Then of course I am thinking a lot about marriage these days as Susan and I are rushing headlong through our 50th year of being married. We were married August 23rd, 1966.
David Brooks is always elegant and thoughtful. He doesn’t explain why he chose to write about marriage on that particular day, though one might well presume it is related to Valentine’s Day. He talks about three different “lenses” on marriages: psychological, romantic and spiritual. The psychological seems to be a Myers-Briggs version of partnerships. Find someone with complimentary traits or particular traits that you might be inclined to like. The romantic is about passion and attraction, and of course always runs into the problem of wearing thin. And then spiritual, ways of finding and supporting the sacred in each other.
The Actual Dance has a lot to say about this question. What it says to each member of the audience will, I am sure, depend on each audience member’s own experience in life and love and marriage. It imagines the possibility of two 20 year old ‘kids’ thinking they are in love. In the play, and with the hind sight of nearly 50 years, I say: “I don’t think two 20 year olds really understood what love meant.”
Yet it meant something, otherwise why did we want to get married? There were a lot of reasons. Let’s start with Passion. Clearly, we had a sexual passion for each other and in 1966 there was still this idea that if you had sex with someone you probably should get married. We also had strong family role models of marriage. My memory now is that it felt like something we were “supposed to do” if we felt that way about each other. In retrospect however I now understand that even back then young folks were having lots of sex with multiple partners, just not talking about it. Ultimately, passion is a good start for marriage. It may well be what drives people together. A good start if you will.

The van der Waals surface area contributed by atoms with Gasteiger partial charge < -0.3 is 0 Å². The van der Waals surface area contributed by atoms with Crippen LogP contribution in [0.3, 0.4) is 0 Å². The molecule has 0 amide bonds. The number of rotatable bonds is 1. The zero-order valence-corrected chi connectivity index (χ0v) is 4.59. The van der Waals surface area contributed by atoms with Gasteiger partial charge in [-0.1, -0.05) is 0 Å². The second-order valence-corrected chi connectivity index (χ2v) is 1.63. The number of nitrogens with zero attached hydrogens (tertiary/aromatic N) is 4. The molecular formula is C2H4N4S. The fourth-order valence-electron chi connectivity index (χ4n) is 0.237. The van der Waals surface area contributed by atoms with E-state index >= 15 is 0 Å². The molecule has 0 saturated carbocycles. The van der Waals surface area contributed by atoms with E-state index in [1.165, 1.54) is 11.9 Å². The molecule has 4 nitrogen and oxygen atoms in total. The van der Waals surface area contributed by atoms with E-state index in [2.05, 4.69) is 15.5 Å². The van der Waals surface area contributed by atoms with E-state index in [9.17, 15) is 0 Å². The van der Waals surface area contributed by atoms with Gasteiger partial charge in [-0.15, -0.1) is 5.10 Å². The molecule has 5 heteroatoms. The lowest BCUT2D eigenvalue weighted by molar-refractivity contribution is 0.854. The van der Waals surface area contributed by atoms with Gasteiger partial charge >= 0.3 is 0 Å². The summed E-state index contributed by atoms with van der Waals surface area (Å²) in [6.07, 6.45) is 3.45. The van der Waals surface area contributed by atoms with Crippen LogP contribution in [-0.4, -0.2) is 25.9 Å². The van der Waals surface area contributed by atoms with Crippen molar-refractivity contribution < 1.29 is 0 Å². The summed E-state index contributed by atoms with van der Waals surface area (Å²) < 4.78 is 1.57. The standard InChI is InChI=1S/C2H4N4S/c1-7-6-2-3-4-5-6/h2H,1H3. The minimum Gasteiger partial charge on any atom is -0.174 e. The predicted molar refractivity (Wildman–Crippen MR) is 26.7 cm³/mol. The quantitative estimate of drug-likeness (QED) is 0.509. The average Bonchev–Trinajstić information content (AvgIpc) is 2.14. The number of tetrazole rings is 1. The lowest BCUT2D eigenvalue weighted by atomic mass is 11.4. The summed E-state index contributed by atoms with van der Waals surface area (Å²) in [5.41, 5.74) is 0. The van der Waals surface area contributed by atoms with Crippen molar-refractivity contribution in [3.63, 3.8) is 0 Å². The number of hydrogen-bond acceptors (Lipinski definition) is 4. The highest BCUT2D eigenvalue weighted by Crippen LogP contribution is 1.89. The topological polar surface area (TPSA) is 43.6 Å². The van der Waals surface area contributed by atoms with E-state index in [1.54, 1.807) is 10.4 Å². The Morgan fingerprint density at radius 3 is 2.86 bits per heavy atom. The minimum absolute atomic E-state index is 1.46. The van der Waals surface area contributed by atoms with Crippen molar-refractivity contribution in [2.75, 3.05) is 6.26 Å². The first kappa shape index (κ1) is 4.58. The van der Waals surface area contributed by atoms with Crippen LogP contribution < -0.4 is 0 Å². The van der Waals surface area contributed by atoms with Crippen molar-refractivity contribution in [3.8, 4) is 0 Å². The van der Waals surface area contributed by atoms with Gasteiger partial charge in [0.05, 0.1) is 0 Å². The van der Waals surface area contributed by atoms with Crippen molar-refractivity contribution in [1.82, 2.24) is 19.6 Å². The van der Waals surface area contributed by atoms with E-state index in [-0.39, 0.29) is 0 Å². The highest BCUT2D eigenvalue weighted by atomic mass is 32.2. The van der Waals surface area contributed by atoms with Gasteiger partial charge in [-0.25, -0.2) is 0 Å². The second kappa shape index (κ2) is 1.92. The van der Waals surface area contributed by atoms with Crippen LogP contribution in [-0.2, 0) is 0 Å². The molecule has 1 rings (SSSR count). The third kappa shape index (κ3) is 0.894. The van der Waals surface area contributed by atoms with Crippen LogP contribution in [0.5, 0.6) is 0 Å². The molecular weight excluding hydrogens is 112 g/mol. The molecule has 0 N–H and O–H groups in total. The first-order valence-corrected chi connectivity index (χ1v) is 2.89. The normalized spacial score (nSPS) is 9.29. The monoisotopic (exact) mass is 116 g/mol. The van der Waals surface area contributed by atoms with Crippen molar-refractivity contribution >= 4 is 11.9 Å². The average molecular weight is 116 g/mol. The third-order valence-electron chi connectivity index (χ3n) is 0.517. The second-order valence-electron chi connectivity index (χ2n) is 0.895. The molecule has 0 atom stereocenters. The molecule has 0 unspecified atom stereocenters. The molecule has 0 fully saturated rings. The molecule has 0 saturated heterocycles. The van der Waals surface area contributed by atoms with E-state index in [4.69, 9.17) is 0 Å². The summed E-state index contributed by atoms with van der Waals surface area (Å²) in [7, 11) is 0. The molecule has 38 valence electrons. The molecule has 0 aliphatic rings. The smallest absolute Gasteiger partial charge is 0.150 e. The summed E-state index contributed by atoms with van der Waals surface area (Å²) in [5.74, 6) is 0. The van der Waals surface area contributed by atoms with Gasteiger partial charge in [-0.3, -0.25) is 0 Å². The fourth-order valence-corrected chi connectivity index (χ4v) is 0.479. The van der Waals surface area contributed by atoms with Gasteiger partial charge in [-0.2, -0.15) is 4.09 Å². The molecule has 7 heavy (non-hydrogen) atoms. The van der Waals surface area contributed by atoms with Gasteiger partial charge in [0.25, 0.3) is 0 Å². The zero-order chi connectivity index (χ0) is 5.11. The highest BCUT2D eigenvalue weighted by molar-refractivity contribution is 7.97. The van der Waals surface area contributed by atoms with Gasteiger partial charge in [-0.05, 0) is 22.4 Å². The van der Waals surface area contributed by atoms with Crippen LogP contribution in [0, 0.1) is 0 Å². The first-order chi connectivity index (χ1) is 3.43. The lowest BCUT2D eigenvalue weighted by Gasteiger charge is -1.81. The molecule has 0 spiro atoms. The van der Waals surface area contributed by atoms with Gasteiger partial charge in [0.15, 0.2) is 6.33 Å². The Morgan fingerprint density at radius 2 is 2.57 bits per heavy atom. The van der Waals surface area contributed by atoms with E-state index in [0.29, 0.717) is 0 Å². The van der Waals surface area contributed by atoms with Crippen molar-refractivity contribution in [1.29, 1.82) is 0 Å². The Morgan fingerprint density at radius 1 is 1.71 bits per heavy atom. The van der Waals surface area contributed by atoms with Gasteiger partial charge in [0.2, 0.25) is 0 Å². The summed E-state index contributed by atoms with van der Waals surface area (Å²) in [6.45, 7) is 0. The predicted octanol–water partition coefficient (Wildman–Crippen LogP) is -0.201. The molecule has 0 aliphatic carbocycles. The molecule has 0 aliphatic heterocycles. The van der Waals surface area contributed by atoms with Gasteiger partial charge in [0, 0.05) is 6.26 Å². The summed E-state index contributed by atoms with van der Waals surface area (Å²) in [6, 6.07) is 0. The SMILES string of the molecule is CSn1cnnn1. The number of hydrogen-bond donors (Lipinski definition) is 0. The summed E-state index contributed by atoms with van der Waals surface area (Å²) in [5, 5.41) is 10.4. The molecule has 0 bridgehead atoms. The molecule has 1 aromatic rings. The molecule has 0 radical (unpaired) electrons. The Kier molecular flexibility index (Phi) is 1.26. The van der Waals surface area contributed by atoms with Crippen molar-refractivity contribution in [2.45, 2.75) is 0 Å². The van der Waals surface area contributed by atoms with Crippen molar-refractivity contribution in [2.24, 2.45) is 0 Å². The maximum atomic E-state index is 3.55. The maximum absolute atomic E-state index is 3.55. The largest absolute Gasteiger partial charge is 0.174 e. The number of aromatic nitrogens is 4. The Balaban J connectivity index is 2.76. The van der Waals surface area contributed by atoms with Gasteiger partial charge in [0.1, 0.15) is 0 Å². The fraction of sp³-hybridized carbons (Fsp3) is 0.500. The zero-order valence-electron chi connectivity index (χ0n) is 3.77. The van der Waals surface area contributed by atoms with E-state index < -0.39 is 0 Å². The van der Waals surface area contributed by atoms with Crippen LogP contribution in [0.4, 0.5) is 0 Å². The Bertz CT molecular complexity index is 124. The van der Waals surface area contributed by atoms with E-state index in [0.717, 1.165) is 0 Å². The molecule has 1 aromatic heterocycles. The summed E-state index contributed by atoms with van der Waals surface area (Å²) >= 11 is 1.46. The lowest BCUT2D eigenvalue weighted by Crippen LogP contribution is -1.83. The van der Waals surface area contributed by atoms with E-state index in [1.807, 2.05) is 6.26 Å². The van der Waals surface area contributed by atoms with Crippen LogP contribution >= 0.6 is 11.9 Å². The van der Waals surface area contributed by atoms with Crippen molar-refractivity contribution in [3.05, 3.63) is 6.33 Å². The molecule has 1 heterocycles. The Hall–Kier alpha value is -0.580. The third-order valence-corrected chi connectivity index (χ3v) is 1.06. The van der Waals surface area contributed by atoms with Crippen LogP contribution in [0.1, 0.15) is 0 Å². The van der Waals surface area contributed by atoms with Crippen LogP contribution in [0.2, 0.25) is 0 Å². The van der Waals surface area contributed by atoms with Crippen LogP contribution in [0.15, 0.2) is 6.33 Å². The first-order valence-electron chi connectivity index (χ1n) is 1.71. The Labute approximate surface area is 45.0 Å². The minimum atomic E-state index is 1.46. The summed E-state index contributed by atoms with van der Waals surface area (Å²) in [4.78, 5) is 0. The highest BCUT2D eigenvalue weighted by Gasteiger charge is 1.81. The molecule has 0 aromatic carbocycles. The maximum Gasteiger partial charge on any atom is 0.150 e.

There is another factor when you get married at 20 years old: You end up growing up together in a much different way that if you get married later in life. Although, according to Brooks, people don’t change much over a lifetime. That has not been our experience. Instead, we have been partners in life’s most significant moments. Maybe we are luck – or unlucky. A year after we got married Susan’s mother and my father died – two weeks apart. We had our first child at 26 and our second and 28 years old. These moments are significant. They create shared, highly emotional moments. They begin to create a single shared existence in ways that I think are different than if you experienced those moments either alone or with different partners.
These shared moments and experiences begin to create a shared “inner life.” This is the ultimate connection that Brooks calls spiritual and which Jacob Needleman calls: “The Wisdom of Love.” It is the idea of being in relation to someone with the purpose of supporting their own quest for meaning and purpose in life. I have written about this before.
Ultimately though, real love and real marriages are existentially intertwined. There is a time when people become one. It is a process. The lines in the show are: “I am the other half of that which makes Susan and me complete.” And “When is it more important to be whole then when our body is badly broken?” referring to me experiencing Susan’s cancer as if it were also in me.
What does one mean? It is a spiritual bonding – it is both physical and soul. We can share breath as we kiss, and we can be complete only when we are with each other in some real physical way in the presence of the one life we have created together.